Whatever happened to the idea of focusing on superior customer service?  Whatever happened to the idea that the best reason to start a business is to make a great place for people to find meaning in their work and to make the customer experience the best ever?

Airport travelers today are so angry that they take out their frustrations on everyone from TSA agents to airline employees both on and off the airplane. So I ask: What is the point of a government agency that allows a predictable problem to escalate into a crisis, or a business that is unwilling to insure that their customers have the best possible experience and their employees feel proud of their company?

Admittedly, I have been in higher education most of my life. So I can be a bit naïve from time to time. But I really can imagine a business where profits, a great experience for customers, and a team of employees who love their work are balanced objectives! Of course, I can also imagine asking customers and employees to stretch a bit during periods of economic uncertainty. But I just can’t see the point of sacrificing a rewarding customer and employee  experience in order to produce huge company profits and executive salaries.

I recall a seminar I attended in Washington several years ago where a corporate CEO was asked if he was against all government regulation. At first he said, “Yes.”  But then he paused a minute and added, “But maybe we do need someone out there who keeps us from destroying ourselves!”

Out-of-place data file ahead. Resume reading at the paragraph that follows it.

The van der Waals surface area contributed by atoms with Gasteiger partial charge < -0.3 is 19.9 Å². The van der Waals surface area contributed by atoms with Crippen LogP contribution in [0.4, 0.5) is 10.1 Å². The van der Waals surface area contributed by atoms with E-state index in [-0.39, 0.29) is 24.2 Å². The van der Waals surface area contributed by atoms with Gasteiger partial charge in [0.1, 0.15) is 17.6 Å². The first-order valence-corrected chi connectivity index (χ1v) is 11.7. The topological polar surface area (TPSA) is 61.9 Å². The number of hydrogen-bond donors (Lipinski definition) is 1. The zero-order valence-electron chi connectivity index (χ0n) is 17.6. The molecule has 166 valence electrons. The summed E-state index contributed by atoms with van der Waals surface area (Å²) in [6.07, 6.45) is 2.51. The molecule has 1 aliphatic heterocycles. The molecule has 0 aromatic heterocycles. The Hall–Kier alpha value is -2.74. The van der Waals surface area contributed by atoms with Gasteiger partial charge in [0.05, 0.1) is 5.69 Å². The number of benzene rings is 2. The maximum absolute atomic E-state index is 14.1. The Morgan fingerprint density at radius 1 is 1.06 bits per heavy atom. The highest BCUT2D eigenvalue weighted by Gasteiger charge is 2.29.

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Members of Fort Worth Sister Cities International recently visited Cuba. After 50 years of an American embargo they experienced a country that may soon witness rapid commercial development… a situation which poses many concerns about what could result.

While in Cuba the group met University of Havana Professor Carlos Alzugaray Treto who spent 35 years in the Cuban foreign service during those embargo years. In that role the ambassador saw human rights issues not only in Cuba, but in many other countries… including the US and some  of its allies. And he came to see trade between countries purely as win-win exchanges.

So on a recent trip to Fort Worth he remained optimistic about improved US-Cuba relations in matters of human rights and trade. And he also saw commercial development in Cuba as happening one step at a time, enabling traditional Cuban cultural values to be retained.

While buildings are crumbling in many areas of Cuban cities, the question  will be whether to restore them or build modern ones. Will streets end up lined with fast food joints or traditional Cuban bars and eateries? And while more hotels certainly are needed, how many must model traditional Cuban architecture for the culture to be reinforced?